Russian security engagement in the Central African Republic, Libya and, more recently, Mali and Mozambique have demonstrated the importance to the EU and its member states of continuing dialogue with Moscow. At the same time, however, such dialogue requires transparency and trust in order to succeed. Brussels and Moscow are currently continuing to promote rival norms and visions. For example, the EU advocates governance and building institutions, which sometimes clashes with Russia's "no-strings-attached" strategy that is based on geopolitical and mercantilist interests.

Russian actions in Africa need to be publicly exposed at times. In October 2019, Facebook ended the postings linked to Yevgeny Prigozhin [7] – the businessman who is allegedly behind Russia's troll factory – that actively sought to influence the domestic politics of a range of African countries. The company suspended three networks of "inauthentic" Russian accounts that targeted eight countries across the continent (especially around the times of elections): Madagascar, the Central African Republic (CAR), Mozambique, the Democratic Republic of the Congo, Côte d'Ivoire, Cameroon, Sudan and Libya.

This recent Facebook experience is a reminder of the limitations of cooperation between Russia and the EU. The annexation of the Crimea and conflict in eastern Ukraine have made many EU members deeply sceptical about Russian intentions, particularly NATO and the Central and Eastern European states of the EU (and the Visegrad group, in particular) and the possibility of any constructive engagement with Moscow.

Opportunity to Avoid Confrontation

Even so, there are openings for Brussels and Moscow to contain the risks and reduce the costs of any confrontation. This could be partly achieved by not only aiming to make the African continent a new theatre for geopolitical competition and experimentation, but also through the sharing of information.

There are areas where Russia could enhance transparency, such as the disclosure of its defence transfers to the UN Registry of Conventional Arms. There is also room for collaboration with EU member states on the UN Security Council on the sanctions on the Central African Republic, South Sudan, Mali and Libya, as well as other issues, such as peacekeeping. For instance, the MINUSAMA in Mali, MONUSCO in DRC and MINUSCA in the Central African Republic.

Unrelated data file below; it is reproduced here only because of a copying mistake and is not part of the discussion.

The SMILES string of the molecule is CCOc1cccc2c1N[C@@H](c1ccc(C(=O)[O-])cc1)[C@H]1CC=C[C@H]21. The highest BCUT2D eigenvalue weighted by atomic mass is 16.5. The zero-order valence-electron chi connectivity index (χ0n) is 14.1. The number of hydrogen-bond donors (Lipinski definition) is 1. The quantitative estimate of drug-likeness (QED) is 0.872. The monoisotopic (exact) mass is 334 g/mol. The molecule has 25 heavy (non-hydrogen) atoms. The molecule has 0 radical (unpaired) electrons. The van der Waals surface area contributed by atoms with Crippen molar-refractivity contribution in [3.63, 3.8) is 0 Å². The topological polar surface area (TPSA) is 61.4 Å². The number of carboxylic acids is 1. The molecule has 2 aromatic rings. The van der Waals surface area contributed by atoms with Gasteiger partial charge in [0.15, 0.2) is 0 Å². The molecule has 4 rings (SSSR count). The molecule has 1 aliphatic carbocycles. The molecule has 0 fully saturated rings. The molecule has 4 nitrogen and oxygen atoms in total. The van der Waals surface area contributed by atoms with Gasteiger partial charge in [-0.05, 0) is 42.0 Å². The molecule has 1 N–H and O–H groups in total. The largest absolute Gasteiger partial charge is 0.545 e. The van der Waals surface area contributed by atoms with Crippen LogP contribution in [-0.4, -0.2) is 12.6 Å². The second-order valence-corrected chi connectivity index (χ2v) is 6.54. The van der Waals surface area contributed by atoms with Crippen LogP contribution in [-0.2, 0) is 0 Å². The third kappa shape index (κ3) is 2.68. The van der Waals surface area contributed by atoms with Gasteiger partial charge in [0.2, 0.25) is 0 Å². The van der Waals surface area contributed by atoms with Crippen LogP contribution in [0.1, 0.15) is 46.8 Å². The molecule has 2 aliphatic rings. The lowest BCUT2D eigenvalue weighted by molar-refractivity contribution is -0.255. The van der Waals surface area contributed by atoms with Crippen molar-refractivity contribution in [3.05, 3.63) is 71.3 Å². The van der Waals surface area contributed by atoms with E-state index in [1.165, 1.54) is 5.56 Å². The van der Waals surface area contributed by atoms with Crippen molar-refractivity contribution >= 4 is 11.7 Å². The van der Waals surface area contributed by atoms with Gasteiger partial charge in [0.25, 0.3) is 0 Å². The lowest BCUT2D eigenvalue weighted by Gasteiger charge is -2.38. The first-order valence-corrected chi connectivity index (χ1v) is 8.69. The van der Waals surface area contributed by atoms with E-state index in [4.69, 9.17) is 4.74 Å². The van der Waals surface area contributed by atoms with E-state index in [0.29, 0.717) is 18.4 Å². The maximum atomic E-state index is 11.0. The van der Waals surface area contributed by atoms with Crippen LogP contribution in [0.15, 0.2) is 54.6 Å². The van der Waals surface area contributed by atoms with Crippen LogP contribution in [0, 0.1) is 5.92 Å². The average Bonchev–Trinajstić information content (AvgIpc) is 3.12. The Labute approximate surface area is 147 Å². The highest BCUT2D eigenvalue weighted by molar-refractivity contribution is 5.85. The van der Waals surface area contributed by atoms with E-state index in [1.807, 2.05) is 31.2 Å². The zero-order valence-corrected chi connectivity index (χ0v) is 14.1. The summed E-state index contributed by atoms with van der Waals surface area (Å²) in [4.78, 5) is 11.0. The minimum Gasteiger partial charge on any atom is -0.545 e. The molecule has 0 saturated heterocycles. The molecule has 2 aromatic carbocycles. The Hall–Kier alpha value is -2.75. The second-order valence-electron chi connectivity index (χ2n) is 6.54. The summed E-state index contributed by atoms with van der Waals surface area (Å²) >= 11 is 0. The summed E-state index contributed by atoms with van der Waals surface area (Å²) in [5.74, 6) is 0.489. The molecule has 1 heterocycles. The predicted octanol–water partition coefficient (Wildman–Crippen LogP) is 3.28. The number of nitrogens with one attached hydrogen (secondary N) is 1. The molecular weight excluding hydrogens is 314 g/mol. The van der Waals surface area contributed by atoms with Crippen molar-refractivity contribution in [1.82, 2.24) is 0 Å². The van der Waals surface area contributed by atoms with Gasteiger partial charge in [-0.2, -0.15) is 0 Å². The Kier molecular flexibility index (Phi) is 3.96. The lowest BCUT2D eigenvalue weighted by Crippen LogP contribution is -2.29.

Brussels and Moscow are currently continuing to promote rival norms and visions. For example, the EU advocates governance and building institutions, which sometimes clashes with Russia's "no-strings-attached" strategy that is based on geopolitical and mercantilist interests

Higher education is one area where Russia wants to expand. Moscow claims that half a million Africans have been educated in Russia or the former Soviet Union. There is potential in this area for cooperation in public health and the hard sciences, where EU higher education institutions might provide quality appraisal or joint training.

Supporting the higher education of Africans is a growing EU priority. In November 2017, the European Parliament adopted a resolution called the "EU-Africa strategy: a boost for development", which calls for the EU and the AU to promote exchanges between students, teachers, entrepreneurs and researchers between the two continents; welcomes the Commission's proposal to launch an African Youth Facility, expanding the scope of Erasmus+, and an EU vocational education and training facility; calls for a discussion on the recognition by the EU of certificates and diplomas issued by African schools and universities". [8] In October 2019, the European Commission hosted a high-level conference on "investing in people by investing in higher education and skills in Africa". The EU has concluded that "the scale of this cooperation is still inadequate given the number of African students and researchers". This might provide the EU with an opening for some triangulation with Russian higher-education providers on Africa.